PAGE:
Display image, html, and video slideshows and Graphite charts onto Apple TVs with this web app and daemon
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README.md

Screens - information radiators on AirPlay devices

Have you ever watched a movie about space missions, with the giant screens on the wall displaying astronaut and ship status? Have you ever walked into a tech company and seen a TV on the wall showing impressive charts and status numbers? These are called Information Radiators! They present information into the workspace to provide shared context about the work product and the office.

Serious information radiators might say if the system is up or down, or commute status of nearby public transit and roadways. Fun information radiators might report on the lunch menu. Ok, lunch can be serious, too.

Requirements

  • Recent Mac OS X or Linux with Avahi/Zeroconf
  • MySQL or SQLite
  • Ruby 1.9.3 or higher
  • Bundler 1.1 or higher
  • A bunch of Apple TV or Raspberry Pi devices!

Quick Start

bundle install
bundle exec rake db:setup
bundle exec rake assets:precompile
bundle exec thin start
bundle exec bin/airserver.rb --location=HERE &

Download and install either wkhtmltopdf or PhantomJS. See the respective sites for instructions. If you are using PhantomJS, the pjhtmltopdf script is required as well.

A Google OAuth2 authentication method is included in the box, but is optional to use. To use it, specify the GOOGLE_CLIENT_ID and GOOGLE_CLIENT_SECRET environment variables. To authenticate users belonging to a finite set of Google Apps domains, set the SCREENS_VALID_EMAIL_DOMAINS environment variable to a comma-delimited list of accepted domains.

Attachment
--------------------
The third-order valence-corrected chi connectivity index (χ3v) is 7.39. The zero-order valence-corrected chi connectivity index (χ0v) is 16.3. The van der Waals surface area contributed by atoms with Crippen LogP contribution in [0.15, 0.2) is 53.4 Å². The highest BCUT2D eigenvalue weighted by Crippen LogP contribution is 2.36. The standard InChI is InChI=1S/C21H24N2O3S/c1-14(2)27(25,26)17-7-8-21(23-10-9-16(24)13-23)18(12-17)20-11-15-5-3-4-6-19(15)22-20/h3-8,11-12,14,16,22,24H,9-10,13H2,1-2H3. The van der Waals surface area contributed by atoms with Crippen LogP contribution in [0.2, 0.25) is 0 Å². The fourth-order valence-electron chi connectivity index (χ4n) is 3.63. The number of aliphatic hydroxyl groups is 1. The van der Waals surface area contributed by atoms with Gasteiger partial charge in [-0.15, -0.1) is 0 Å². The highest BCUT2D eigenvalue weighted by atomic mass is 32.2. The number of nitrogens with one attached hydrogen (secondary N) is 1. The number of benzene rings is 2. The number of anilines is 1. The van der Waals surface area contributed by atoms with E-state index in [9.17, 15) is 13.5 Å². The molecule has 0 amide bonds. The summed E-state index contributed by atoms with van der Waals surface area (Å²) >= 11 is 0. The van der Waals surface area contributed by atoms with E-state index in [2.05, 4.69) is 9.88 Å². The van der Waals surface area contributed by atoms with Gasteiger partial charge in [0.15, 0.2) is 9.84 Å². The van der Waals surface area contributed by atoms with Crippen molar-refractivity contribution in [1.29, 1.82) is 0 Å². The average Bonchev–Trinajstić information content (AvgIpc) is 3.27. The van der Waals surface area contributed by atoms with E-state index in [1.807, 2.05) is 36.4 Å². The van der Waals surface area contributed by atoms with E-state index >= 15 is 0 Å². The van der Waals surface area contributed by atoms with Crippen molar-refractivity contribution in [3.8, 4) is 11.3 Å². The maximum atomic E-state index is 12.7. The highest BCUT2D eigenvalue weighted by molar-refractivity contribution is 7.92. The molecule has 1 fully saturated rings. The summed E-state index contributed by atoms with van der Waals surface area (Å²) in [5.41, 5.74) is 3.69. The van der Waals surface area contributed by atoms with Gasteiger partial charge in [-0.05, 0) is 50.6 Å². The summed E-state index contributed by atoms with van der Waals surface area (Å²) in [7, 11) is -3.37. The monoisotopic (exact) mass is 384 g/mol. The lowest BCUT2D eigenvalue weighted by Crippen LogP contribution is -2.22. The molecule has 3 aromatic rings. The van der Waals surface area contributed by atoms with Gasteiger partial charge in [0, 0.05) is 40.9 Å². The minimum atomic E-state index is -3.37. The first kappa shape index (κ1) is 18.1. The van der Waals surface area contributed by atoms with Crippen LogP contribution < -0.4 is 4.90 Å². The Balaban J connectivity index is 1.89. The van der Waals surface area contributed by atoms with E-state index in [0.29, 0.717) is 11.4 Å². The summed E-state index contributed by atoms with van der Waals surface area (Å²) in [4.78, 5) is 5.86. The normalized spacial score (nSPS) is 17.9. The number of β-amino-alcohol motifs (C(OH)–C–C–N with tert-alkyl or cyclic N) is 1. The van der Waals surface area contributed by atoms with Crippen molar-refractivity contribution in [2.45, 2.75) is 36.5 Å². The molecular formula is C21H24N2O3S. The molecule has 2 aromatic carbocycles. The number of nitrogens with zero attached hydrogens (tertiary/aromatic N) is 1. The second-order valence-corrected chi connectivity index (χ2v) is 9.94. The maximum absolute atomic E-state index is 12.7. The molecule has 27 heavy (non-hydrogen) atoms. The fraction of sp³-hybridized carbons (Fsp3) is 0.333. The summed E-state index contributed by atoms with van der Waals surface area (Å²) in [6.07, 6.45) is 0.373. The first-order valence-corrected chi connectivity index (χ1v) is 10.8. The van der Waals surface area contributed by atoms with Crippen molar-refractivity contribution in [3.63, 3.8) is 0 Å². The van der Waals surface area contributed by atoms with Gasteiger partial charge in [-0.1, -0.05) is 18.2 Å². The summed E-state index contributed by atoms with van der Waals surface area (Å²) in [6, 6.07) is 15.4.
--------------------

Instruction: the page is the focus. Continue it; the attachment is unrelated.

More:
By default, thin runs on port 3000. You may want to run nginx as a reverse proxy on standard HTTP or HTTPS ports.

Multiple Site Support

Screens is divided into two components: a web interface for managing the screens, slideshows, and slides, and the airserver site daemon for rendering slides onto the target devices. Each device, e.g. an Airplay target, can be assigned to a location name, allowing a single web view and a single database of slides across many offices.

The airserver instance for each site should have its own site name provided as a command-line argument (the --location=HERE argument above). The site daemon will contact the web interface on http://localhost by default. Use option --server=http://yourscreens.example.com to point the site daemon at your web interface.

Currently, rendering takes place at each site. Either wkhtmltopdf or PhantomJS must be installed on each site server, but not on the central web server. This may change in the future to centralize rendering - PRs welcome!

Screenshots

A view of the index page:

Browsing the network for Airplay devices:

Power control for Sharp Aquos displays

Screens comes with a power on/off script for the IP Control port on many Sharp Aquos displays. In this example, the script will discover all devices on interface en3 from the arp table and attempt to telnet to port 10002. This works well if you put the screens themselves on a separate network.

# Turn screens on at 9:30am local time Monday - Friday
30 9 * * 1-5   bin/aquos.rb --quiet --arp en3 --on
# Turn screens off at 6:30pm local time every day
30 18 * * *    bin/aquos.rb --quiet --arp en3 --off

Thanks

This app wouldn't be possible without the Airplay Rubygem by @elcuervo.

Web page rendering uses the wkhtmltoimage tool from wkhtmltopdf by @antialize. Optionally PhantomJS can be used instead.

An excellent alternative to Apple TV is XBMC running on a small computer like the Raspberry Pi. I recommend the OpenELEC.tv distribution.